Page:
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From: Peter Dimov (pdimov_at_[hidden])
Date: 2024-02-15 17:48:22

Andrey Semashev wrote:
> On 2/15/24 19:41, Peter Dimov via Boost wrote:
> > Andrey Semashev wrote:
> >> For user-generated content, such as forum and blog posts, videos,
> >> comments, issues on the trackers, discussions, etc., as well as
> >> personal information provided through account registration, that
> >> content belongs to its authors, but Boost Foundation may reserve some
> >> rights, such as to be able to moderate and publish it.
> >
> > I'm not sure we want that.
> >
> > It's been my impression that the current leadership of the Boost
> > Foundation would like to foster a more inclusive environment for
> > discussions, by way of having an appropriate code of conduct and its
> corresponding enforcement.
> > This, while commendable, is at odds with our traditional culture of
> > frank and merciless technical discussion. So I'm not sure I'd like the
> > new BF moderated forum you seem to propose.
> I think, part of why this discussion culture have succeeded in Boost is the
> mailing lists, which required registration and pre-moderation of the first post.
> Most of the time, this was enough of a barrier against spammers and trolls. I'm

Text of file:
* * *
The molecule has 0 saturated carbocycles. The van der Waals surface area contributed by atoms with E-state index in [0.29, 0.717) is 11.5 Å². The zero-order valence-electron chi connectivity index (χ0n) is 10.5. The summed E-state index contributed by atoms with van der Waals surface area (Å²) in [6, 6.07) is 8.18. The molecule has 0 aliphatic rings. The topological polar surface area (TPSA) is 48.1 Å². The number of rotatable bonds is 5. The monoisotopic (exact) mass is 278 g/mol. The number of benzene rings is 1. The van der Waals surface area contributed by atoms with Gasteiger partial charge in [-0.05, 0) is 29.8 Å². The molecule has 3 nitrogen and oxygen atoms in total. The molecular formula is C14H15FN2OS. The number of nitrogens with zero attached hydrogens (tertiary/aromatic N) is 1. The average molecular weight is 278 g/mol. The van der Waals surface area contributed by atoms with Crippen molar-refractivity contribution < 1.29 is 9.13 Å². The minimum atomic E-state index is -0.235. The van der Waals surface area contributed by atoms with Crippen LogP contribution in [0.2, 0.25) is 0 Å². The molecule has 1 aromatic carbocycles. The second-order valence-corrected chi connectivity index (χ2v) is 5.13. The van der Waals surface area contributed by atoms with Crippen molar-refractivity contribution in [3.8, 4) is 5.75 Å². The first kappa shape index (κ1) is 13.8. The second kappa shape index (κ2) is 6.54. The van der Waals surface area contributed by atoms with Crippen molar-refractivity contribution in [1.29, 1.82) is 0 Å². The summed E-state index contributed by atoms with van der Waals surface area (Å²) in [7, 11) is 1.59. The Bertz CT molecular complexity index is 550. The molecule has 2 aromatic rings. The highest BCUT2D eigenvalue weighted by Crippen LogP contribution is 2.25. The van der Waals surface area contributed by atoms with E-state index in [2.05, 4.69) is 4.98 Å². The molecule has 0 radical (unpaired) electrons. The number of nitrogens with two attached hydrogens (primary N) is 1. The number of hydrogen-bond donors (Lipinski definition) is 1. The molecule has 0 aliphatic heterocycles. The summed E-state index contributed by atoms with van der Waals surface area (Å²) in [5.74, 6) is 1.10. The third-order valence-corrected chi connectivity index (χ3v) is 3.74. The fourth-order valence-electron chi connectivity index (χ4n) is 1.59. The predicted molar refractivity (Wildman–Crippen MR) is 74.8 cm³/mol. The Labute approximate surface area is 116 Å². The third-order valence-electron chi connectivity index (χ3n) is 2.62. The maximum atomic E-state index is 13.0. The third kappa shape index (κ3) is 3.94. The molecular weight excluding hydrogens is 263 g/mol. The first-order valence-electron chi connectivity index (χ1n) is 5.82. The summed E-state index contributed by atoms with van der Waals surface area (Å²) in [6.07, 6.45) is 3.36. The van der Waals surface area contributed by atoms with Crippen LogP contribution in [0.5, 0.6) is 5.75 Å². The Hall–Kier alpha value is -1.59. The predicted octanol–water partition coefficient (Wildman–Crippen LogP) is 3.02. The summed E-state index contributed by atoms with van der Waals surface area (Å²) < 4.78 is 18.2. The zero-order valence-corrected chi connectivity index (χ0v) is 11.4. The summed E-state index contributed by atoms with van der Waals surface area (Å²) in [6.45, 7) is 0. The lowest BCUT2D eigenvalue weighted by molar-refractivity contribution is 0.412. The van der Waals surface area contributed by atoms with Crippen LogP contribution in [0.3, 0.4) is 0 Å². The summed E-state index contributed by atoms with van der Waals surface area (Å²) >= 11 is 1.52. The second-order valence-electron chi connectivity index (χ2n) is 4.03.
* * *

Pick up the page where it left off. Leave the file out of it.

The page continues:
> afraid, a more open platform for user communication will remove that barrier
> and reduce the discussion quality. I think, some moderation will be inevitable,
> if we want our discussions to be more productive than e.g. Reddit. But I'm
> happy to be wrong on this.

Some moderation will certainly be necessary. The question is who will be
doing the moderating.

Just because the Boost Foundation has the magic word Boost in its name
doesn't mean we necessarily want to give it any power over the day to day
operations of the Boost project. Traditionally, the steering committee had
none, and didn't even own anything (because it wasn't a legal entity.)

Hardware and services were provided by people and companies willing to
help Boost, for free (e.g. Michael Caisse and Ciere Consulting, but there
are many others.)

(We're all familiar with what happened the last time the steering committee
tried to interfere by announcing that Boost will be switching to CMake -
Rene ragequit and nobody switched to CMake.)

The primary activity of the Boost Foundation is to organize and run C++Now,
and running a conference in 2024 does require codes of conduct, banning
people deemed to make others feel unsafe, and other similar things. But
we the project have never had to conform to these rules.

In the old days, the SC would probably just say "thank you Vinnie, very nice,
do run the site for us and let the community appoint the moderators, we're
very thankful for your eating the substantial costs", but this may not be
possible today.

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